I have only time to inclose a few Papers and to pray for your Health and Prosperity. I am much distressed for my Brother Cranch as the last Accounts were allarming. So pleasing a Friendship of near 30 Years standing is a Blessing not to be replaced. I cannot give up the Hopes that I may yet see him in good Health. My worthy Father Smith must be greatly afflicted at this Sickness. The sorrows...
I thank you for your Favours of June 26 and July 5 and for your obliging Congratulations, on the Peace. The Articles respecting Refugees had better have been omitted , but we could not have Peace without them and the Peace as it is, is better than none. The se Articles must be explained by a Consideration of the words of them and the whole Treaty, and I do not consider myself at Liberty to Say...
I am here, happily Settled with my Family and I feel more at home, than I have ever done in Europe. I have not time to enlarge, as Mr. Tracy who takes this, is upon his Return to London. The Pasture you mention, rocky and bushy as it is, I should be glad to purchase, and if you can, I wish you to buy it for me and draw upon me for the Money, and if you know of any Salt Marsh or Woodland to be...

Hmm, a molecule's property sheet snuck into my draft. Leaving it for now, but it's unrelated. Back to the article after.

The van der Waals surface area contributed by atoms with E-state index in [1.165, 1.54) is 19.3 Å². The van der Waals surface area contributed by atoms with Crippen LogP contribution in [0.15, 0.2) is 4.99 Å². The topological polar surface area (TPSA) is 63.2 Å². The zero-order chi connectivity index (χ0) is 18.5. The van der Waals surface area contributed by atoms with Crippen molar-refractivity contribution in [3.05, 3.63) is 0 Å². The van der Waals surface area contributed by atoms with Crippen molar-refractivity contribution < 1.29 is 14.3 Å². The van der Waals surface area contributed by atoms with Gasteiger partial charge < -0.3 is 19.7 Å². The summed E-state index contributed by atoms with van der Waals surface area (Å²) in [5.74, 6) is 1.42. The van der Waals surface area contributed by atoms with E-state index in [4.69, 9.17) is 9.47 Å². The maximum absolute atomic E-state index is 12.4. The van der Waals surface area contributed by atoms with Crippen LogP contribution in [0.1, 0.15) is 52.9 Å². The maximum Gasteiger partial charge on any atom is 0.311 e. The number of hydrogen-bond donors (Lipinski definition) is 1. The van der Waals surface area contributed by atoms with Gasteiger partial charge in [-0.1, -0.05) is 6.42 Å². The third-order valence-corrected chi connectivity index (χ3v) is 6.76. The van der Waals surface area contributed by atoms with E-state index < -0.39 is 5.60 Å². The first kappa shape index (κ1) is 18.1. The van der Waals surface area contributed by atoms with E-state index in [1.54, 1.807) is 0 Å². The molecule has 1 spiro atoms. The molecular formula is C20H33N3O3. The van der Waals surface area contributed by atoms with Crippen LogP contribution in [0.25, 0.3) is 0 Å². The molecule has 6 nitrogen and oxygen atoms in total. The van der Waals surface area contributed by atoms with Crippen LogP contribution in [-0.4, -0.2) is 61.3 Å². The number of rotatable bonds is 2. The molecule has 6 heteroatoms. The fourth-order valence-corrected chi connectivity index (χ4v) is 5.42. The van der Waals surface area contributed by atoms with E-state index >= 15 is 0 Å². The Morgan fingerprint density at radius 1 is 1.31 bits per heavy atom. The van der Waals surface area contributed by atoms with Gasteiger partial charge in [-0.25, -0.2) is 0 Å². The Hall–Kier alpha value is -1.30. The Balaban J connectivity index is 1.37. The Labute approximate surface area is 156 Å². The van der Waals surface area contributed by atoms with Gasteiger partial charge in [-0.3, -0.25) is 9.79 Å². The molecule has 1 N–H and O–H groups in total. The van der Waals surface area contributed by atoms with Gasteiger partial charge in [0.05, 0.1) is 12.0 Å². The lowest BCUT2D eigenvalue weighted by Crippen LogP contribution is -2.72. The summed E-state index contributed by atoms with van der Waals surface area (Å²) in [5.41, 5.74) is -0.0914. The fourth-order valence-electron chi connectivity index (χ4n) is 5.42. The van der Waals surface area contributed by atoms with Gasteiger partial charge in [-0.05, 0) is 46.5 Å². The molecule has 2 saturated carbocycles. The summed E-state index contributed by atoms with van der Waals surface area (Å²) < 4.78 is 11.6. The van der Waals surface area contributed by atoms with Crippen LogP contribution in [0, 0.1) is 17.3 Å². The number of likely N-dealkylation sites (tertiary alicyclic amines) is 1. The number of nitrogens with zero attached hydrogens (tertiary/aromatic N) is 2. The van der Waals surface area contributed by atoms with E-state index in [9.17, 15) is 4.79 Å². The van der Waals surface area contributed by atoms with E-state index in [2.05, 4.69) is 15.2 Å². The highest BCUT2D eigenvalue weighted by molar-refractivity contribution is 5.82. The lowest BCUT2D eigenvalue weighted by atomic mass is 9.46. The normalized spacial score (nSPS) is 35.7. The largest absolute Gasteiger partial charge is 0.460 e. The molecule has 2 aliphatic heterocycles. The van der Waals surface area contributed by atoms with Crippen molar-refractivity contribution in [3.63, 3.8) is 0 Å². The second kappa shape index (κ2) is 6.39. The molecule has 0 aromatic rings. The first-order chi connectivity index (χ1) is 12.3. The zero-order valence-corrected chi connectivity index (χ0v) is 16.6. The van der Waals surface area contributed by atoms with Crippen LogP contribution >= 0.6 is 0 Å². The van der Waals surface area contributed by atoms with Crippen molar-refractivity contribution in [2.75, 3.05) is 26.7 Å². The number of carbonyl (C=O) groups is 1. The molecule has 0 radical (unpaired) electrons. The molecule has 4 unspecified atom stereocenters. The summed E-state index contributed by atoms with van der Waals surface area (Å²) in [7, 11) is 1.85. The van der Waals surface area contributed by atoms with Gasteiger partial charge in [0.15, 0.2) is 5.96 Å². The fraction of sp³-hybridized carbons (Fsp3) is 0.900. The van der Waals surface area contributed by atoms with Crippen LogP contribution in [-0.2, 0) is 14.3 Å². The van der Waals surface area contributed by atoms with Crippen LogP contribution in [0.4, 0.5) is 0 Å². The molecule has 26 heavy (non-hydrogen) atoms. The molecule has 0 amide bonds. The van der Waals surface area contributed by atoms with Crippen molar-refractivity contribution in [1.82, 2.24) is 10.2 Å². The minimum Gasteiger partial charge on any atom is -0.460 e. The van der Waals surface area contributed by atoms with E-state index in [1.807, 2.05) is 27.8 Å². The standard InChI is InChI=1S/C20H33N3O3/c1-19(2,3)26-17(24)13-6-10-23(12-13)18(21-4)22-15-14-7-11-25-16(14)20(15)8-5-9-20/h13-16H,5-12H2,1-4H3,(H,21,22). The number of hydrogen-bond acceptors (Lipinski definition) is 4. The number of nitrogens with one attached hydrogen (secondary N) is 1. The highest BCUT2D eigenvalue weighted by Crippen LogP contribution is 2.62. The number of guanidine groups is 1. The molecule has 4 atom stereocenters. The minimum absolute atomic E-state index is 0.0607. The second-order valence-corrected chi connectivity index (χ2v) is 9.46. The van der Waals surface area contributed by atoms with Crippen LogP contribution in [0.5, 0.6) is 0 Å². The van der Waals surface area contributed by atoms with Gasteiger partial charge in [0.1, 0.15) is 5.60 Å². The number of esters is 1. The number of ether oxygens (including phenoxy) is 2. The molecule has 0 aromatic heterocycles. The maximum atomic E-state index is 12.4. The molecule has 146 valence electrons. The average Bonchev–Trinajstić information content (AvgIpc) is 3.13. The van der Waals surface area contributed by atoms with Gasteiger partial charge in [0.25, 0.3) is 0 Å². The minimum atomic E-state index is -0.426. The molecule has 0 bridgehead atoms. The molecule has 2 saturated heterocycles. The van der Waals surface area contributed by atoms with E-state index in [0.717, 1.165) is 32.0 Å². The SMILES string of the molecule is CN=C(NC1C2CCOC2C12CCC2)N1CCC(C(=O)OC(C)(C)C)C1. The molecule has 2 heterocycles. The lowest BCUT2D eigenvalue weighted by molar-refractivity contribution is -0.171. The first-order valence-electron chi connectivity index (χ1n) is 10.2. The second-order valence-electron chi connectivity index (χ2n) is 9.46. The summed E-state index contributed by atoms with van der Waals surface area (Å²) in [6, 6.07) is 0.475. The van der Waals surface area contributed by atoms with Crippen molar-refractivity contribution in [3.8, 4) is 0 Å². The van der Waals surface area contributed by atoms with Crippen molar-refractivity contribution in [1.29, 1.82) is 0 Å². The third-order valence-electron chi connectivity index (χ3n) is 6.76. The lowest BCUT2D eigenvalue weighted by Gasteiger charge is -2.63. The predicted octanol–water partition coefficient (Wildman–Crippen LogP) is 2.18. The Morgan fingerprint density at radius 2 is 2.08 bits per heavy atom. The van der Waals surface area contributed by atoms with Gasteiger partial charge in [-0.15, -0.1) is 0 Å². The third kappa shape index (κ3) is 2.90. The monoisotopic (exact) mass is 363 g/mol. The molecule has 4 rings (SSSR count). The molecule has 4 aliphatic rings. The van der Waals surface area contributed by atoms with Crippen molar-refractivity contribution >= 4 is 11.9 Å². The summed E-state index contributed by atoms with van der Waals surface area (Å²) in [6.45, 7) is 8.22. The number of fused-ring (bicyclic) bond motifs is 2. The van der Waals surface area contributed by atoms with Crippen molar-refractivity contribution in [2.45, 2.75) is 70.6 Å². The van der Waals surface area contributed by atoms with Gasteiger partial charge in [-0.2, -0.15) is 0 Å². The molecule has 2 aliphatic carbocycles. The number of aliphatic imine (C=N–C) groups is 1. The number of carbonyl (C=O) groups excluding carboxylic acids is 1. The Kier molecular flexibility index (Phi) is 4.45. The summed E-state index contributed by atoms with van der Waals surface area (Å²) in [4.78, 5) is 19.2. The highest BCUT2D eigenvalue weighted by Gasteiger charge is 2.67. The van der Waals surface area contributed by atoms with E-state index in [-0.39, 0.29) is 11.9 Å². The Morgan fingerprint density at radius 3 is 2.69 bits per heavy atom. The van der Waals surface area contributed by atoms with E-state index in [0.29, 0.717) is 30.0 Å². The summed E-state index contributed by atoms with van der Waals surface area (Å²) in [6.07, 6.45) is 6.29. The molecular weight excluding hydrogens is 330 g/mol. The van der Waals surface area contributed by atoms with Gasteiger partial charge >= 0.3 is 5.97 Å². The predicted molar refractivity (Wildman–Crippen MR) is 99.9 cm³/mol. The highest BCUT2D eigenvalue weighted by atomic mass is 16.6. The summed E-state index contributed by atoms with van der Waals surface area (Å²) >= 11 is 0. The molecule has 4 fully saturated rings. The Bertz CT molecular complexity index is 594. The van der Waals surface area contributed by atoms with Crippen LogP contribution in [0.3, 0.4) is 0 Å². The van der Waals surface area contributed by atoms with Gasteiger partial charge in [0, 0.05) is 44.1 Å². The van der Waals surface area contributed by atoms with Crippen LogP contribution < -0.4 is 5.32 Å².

Know all Men by these Presents, that I John Adams of Braintree in the County of Suffolk in the Commonwealth of Massachusetts have constituted and do hereby constitute the Honourable Cotton Tufts of Weymouth in said County Esq. my lawfull Attorney, giving him full Authority for the Management of all my Estate and Effects Real Personal and mixed in the said Commonwealth, for me and in my Name...
What would be the Consequence if We should have an immediate War with Great Britain? dont be allarmed there is no danger of it. but it is usefull to Speculate. Would not our Produce be all fetched away to Europe in Dutch French, Portuguese, Italian Sweedish Vessells &c— and would not our Privateers made great Havack among British Commerce? They might pour into Nova Scotia and Canada Troops,...
Last night I received yours of 1 Jan. and immediately accepted the Bill for 50 £. St. payable in London. Whenever you draw upon me, you may draw payable in London, Amsterdam or Paris, as you shall find most beneficial. I accepted the Bill with Pleasure, as the purchases you have made are much to my Taste. I consent too, very readily to your raising my low House. It has need of it. If Verchilds...
It was yesterday only that I received your Favour of Nov. 26, which contains many Things which you mentioned in a posteriour Letter which I have answered. I am glad you purchased the Pasture and Marsh. I accepted your Bill at sight and it was paid to Mr. Elworthy at sight fifty Pounds. I wish you to repair the House in Boston, and to go on purchasing Bits of Marsh and Wood, if you can find...
Dr. 1784. June. 24. To Cash pd. Nath. Austin 19/6 July. 1. To Nath. Willis 30/9 2. 10. 3 July. 21. To 1/2 m. Nails 4/ Aug. 11. To Cash pd. Jno. Gill 24/ 1/2 qe Paper 9d 1. 8. 9